For me, the most effective method of getting things done quickly is to cheat (technically), take a lot of shortcuts, and find an easier way around the problem (and before anyone jumps in with some comment about security or bank transactions, there are obviously a few exceptions). You only need to think ahead enough to avoid painting yourself into a corner, or have a plausible plan for escaping the corner. There's always an easier way -- work lazier, not harder. Note that this doesn't preclude doing things that SEEM difficult -- easy solutions to important problems that LOOK really hard are the best.
I was reminded of this while replying to the comments on news.yc in response to my post on disks and databases. Whenever anyone mentions the possibility of not using a conventional database, a lot of people will immediately reply that databases solve a lot of very difficult problems, and that you shouldn't put a lot of work into reinventing the wheel. These people are, of course, correct.
The thing is, a lot of those difficult problems are irrelevant for 99% of products. For example, "real" databases can handle transactions that are too large to fit in memory. That was probably a really important feature in 1980. Today, you can buy a computer with 32GB of memory for around $5000. How many GB transactions do you suppose Twitter performs? My guess is zero -- I suspect that their average transaction size is closer to 0.0000002 GB (messages are limited to 140 characters).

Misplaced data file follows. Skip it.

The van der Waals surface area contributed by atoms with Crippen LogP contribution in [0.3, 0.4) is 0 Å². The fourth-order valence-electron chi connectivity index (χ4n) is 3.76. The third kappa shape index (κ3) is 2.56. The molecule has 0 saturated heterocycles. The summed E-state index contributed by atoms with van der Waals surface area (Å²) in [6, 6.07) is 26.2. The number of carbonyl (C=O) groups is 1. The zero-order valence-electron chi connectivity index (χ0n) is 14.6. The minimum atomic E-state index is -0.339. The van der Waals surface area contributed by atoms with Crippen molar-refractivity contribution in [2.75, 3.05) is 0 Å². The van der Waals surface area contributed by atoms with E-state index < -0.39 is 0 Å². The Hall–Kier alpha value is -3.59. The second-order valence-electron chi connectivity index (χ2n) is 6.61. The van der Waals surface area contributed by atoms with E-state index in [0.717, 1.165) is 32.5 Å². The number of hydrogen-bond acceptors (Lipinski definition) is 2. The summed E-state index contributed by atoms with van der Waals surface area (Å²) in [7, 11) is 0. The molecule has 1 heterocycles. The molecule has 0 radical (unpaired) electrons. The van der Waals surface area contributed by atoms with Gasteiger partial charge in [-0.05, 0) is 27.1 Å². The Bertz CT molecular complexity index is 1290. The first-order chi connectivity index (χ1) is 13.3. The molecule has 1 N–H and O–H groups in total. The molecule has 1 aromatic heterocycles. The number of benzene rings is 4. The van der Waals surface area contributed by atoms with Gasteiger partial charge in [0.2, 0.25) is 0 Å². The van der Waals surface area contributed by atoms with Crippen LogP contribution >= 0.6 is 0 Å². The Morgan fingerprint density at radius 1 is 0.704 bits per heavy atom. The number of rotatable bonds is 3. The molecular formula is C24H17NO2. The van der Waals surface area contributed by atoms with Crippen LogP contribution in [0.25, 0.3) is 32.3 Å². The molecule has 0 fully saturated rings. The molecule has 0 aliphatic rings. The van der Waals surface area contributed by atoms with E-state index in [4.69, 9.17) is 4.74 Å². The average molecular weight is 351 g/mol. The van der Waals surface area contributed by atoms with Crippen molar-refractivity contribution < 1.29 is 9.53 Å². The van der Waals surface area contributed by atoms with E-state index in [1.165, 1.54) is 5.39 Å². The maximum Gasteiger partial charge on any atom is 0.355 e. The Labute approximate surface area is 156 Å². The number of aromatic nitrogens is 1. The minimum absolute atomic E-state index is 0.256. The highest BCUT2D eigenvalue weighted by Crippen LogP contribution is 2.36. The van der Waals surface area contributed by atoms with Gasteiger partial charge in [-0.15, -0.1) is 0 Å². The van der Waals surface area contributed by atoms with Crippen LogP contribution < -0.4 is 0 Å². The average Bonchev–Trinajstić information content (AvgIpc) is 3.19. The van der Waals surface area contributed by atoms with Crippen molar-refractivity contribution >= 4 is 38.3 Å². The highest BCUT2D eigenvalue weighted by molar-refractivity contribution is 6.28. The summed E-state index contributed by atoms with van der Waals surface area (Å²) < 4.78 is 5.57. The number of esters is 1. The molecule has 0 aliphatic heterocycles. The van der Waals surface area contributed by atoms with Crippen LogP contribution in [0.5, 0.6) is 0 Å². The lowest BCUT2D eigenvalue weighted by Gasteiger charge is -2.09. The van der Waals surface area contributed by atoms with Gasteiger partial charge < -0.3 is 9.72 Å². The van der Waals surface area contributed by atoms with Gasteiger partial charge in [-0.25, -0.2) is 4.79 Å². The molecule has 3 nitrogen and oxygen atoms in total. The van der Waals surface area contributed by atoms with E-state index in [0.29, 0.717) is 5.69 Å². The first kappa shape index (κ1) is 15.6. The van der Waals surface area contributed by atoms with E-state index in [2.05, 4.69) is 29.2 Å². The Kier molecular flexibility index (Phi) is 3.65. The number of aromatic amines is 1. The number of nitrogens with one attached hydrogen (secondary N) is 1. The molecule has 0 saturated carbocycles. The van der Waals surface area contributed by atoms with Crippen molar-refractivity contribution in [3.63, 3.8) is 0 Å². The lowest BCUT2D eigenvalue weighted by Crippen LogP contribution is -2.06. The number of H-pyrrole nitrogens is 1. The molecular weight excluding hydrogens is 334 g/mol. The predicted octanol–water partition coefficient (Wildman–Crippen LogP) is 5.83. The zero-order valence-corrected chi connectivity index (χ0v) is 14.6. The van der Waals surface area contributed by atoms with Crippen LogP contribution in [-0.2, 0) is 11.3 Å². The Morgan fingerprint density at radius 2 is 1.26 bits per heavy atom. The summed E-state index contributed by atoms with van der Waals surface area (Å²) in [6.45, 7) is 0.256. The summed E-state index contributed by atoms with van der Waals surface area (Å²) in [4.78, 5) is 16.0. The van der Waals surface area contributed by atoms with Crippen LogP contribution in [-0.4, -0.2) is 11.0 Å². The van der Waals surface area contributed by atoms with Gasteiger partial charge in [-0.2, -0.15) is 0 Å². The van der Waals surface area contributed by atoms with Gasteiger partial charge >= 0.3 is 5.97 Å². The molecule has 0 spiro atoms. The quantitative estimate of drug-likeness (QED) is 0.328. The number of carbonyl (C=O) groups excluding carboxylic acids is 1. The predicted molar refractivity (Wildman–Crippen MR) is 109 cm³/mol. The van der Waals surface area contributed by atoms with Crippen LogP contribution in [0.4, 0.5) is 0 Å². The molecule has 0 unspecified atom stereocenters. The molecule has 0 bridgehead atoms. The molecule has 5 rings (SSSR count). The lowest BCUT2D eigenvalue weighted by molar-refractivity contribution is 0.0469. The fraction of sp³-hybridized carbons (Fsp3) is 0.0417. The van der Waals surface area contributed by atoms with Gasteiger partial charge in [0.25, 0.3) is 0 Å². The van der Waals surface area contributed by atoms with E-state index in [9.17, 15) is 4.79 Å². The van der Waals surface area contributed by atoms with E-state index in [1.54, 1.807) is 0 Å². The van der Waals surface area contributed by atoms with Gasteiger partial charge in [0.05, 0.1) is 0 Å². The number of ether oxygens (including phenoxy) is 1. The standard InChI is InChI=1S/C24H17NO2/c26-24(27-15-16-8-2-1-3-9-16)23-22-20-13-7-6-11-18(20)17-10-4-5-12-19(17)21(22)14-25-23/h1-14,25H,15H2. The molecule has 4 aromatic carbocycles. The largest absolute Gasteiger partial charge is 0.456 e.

I want to be perfectly clear about one thing though: I'm not advising you to ditch your database! If your database is plenty fast, then the easiest thing to do is probably "nothing", and that's what I advise you do. If, however, your db is getting slow or overloaded, then you need to do two things:
- Understand the problem
- Fix the problem
Want an example of "simple but less reliable"? Here's one (in one or two easy steps):
- All updates go in to memcached, but not the database
- (optional) A background process occasionally copies entries from memcached to the db. Without this, the values will be completely lost when memcached restarts.